The National Interest Foundation Newsletter
Issue 28, January 16, 2020
Welcome to the latest NIF Newsletter. In this edition, we take a look at a recent Pew Research Center survey regarding global perceptions of U.S. President Donald Trump and views toward the United States as a whole, while also recapping the weekly news headlines.
Pew Research Center Survey
Since the beginning of his Presidency, Donald Trump has received largely negative reviews from the general world public, with more negative ratings in comparison to other major world leaders. Trump receives the highest negative ratings among the five leaders tested for the survey, though ratings for Putin and Xi are also on balance negative. Of the countries surveyed, a median of 64% express a lack of confidence in Trump’s handling of world affairs. He especially gets poor reviews in Western Europe and Mexico, where 75% to 89% do not have confidence in Trump.
Conducted in the spring and summer of 2019, the survey conveys that the lack of confidence in President Trump seems to be driven by opposition to his policies, with disapprovals in the sixties range when assessing increased U.S. tariffs on imported goods, withdrawals from international climate agreements, Trump’s proposal to build a wall on the border with Mexico, tighter restrictions on immigration, and withdrawal from the Iran nuclear weapons agreement. Trump’s approach to North Korea is the only policy position tested that is viewed favorably on balance, with a median of 41% saying they approve, while 36% disapprove.
There are six nations however, where roughly half or more of those surveyed voiced confidence in his handling of world affairs, with more popularity among the political right in general. The greatest confidence in Trump is among European right-wing populist party supporters, but even with those who have favorable views of these parties, support for Trump’s policies is limited.
With respect to global views toward the United States as a whole, a median of 54% express a favorable opinion of the United States, while 38% have an unfavorable one. Favorable opinion of the U.S. declined dramatically when Trump took office, and remains significantly lower than during the Obama era.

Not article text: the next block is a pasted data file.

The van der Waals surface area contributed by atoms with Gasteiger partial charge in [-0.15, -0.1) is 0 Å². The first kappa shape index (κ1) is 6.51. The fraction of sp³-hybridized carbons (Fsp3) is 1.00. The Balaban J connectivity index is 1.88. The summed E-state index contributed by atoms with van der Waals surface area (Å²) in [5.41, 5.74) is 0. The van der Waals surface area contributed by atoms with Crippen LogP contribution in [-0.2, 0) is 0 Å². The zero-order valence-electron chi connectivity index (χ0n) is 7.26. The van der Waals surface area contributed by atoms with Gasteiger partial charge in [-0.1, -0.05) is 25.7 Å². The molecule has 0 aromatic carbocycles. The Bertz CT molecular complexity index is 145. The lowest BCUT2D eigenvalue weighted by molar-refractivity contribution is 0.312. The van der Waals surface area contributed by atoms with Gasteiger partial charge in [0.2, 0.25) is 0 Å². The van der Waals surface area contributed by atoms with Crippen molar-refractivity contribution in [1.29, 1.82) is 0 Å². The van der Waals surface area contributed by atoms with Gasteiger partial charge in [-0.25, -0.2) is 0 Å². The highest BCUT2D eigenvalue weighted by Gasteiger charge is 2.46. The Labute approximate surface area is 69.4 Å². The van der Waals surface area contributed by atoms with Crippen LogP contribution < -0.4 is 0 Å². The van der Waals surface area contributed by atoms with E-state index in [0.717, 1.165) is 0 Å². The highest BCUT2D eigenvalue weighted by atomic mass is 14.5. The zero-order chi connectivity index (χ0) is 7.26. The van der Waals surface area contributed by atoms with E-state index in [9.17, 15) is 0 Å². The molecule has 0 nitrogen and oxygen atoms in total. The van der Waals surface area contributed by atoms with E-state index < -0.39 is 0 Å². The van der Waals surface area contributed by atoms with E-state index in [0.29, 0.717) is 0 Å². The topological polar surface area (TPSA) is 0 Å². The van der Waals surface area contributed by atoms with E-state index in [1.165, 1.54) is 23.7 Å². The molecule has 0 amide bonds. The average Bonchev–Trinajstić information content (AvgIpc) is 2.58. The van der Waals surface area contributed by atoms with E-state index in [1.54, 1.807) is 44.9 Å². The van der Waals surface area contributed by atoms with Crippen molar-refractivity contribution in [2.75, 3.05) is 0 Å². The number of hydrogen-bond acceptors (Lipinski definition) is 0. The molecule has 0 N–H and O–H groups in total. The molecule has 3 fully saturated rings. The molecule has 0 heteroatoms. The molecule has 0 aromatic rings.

These are some of the major findings, but you can click here for the full article regarding the Pew Research Center survey.
In this week’s headlines: the House transmits the articles of impeachment against President Trump to the Senate, the final Democratic presidential debate before the Iowa Caucuses takes place in Des Moines, anti-government protesters take to the streets in Iran after the regime admits accidentally shooting down a Ukrainian Airlines flight, leaders from the rival factions of the Libyan Civil War meet in Moscow for negotiations, and the Sultan of Oman passes away after nearly 50 years of rule.
House Transmits Articles to the Senate
On Wednesday of this week, the House voted 228-193 to approve a resolution to name impeachment managers and transmit the articles of impeachment against President Trump to the Senate. This is the final step necessary before the Senate impeachment trial can begin, and Senate Majority Leader Mitch McConnell stated that he expects it to get underway next week on January 21st. As a part of this House-approved resolution to send over the articles, seven impeachment managers have been appointed to present the lower chamber’s case in the upcoming Senate impeachment trial. The House voted to impeach President Trump on two separate charges – abuse of power and obstruction of Congress – back on December 18th and the matter now formally moves over to the Senate for them to convict or acquit him.